Tesco (LON:TSCO) eased 3% after it said the coronavirus outbreak would lead to an increase in operating costs of as much as £925mln after rushing to beef up staffing levels to fulfil increased demand (read more on Tesco’s results here).
Proactive news headlines:
Remote Monitored Systems PLC (LON:RMS) has said its Cloudveil subsidiary has received an “unprecedented level of enquiries” for its services over the last two months. The company said Cloudveil, which provides security, intelligence and risk management services, has recently won a contract to deliver a governance framework for the security programme of a prominent London based academic institution and is currently bidding to provide a security testing programme to one of the largest public sector institutions in the UK financial services sector. RMS also said its GyroMetric business, in which it owns a 58% stake, has secured an order for 10 units from a global leader in marine propulsion systems.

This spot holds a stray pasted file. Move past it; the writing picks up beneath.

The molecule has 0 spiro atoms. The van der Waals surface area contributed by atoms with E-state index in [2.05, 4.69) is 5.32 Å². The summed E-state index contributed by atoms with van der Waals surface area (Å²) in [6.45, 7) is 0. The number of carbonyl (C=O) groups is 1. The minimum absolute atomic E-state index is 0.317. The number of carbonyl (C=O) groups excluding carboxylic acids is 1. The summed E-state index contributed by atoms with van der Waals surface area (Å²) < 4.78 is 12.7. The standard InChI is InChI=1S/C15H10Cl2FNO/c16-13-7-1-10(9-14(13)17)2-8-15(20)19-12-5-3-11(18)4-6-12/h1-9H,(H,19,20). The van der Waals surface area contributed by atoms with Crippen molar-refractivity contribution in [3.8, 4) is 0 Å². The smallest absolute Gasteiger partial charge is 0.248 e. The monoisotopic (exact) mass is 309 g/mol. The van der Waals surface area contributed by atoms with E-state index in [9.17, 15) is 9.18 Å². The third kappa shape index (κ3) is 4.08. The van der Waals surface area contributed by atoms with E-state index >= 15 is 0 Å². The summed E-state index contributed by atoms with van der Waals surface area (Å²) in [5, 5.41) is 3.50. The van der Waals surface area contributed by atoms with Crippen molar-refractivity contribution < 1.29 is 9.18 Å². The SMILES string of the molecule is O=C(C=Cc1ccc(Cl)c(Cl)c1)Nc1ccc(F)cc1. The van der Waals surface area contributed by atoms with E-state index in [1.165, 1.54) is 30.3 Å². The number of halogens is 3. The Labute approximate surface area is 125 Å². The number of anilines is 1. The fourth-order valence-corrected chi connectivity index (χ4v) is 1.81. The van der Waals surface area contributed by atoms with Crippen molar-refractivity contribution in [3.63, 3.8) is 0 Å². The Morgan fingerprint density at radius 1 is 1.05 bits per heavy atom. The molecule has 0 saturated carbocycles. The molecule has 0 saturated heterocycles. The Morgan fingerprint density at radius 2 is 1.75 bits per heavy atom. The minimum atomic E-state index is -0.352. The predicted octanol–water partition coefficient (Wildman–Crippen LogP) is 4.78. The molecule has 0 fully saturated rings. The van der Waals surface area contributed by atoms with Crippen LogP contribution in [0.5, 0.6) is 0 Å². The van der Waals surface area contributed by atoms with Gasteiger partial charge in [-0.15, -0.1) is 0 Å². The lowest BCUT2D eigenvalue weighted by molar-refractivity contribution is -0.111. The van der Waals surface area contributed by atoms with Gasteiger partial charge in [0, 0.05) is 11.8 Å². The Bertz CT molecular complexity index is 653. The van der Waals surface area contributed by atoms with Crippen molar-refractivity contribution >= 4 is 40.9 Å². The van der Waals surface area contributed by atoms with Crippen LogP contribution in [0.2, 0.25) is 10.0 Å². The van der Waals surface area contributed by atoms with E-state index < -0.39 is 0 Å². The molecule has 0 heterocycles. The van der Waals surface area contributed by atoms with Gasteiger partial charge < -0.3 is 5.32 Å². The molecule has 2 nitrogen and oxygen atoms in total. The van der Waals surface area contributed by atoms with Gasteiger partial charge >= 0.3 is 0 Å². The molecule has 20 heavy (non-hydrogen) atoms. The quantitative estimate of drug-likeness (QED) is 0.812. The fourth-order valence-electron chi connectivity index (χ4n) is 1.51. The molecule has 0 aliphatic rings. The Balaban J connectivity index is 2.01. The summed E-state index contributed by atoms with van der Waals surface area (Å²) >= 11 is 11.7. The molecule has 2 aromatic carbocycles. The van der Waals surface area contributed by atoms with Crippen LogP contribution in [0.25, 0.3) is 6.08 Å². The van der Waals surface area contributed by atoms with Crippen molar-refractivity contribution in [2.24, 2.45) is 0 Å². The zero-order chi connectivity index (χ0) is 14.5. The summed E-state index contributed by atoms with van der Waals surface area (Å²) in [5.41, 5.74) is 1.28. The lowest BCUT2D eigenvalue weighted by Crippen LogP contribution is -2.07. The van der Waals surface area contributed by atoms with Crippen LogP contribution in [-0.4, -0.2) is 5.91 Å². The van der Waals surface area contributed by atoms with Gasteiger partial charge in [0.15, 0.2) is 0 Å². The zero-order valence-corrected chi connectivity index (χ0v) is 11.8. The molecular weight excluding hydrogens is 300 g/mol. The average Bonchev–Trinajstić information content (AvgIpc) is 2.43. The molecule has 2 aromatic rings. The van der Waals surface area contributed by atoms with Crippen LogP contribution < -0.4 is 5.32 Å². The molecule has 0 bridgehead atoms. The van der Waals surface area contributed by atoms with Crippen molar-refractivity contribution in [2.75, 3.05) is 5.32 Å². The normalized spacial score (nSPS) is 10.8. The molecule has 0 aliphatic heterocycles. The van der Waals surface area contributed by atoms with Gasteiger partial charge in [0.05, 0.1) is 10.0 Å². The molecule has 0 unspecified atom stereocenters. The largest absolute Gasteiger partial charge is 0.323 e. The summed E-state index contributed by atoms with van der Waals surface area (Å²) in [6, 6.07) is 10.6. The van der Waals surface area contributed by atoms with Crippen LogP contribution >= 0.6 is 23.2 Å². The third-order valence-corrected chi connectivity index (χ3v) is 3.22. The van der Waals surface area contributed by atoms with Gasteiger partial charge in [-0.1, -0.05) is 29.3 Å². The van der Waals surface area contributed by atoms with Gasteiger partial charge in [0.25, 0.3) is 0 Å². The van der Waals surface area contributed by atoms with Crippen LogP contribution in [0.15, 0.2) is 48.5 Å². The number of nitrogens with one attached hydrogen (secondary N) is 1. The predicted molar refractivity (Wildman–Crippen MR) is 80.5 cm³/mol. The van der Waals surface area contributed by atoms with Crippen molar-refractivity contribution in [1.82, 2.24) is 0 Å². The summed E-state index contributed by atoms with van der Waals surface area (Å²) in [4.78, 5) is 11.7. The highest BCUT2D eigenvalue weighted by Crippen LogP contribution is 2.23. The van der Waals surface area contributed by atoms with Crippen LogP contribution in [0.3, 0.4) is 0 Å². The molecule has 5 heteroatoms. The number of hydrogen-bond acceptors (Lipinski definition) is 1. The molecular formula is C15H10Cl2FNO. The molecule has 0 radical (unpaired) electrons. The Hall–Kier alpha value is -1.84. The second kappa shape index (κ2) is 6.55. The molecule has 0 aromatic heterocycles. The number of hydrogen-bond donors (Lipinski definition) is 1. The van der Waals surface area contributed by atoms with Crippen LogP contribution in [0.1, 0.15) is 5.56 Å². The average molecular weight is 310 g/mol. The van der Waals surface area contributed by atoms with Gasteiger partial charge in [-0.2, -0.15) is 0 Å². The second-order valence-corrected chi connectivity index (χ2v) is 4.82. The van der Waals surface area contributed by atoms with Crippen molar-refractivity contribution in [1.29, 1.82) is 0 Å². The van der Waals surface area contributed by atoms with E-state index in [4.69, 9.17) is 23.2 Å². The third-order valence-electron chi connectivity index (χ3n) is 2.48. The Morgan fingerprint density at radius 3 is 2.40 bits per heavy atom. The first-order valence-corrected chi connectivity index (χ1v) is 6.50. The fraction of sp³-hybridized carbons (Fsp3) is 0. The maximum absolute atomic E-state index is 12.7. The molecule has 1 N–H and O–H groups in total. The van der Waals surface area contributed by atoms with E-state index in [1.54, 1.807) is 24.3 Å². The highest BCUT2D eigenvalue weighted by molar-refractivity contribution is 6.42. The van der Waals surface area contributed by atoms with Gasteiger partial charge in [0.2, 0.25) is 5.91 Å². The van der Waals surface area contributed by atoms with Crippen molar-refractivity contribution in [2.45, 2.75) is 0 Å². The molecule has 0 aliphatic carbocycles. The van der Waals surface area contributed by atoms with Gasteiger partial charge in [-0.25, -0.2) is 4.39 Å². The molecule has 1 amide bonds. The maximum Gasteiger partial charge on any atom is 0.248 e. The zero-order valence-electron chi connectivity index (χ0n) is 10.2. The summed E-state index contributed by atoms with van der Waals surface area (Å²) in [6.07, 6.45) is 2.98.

SDX Energy PLC (LON:SDX) has announced a new discovery at the South Disouq project in Egypt, with the SD-12X (Sobhi) well encountering 108 feet of net high-quality gas-bearing sands. “This is an excellent result for SDX and fully justifies our confidence to drill this well on a sole risk basis,” Mark Reid, SDX chief executive said in a statement.
S&U PLC (LON:SUS) has increased its profits for the twentieth year running and the car finance specialist’s chairman forecast that it would come out of the coronavirus crisis in better shape than ever. The group’s profits in the year to January rose by 2% to £35.1mln on revenues 8% higher at £89.9mln. S&U said sales fell in March, however, and its collections performance was just below normal, though cash generation remained strong.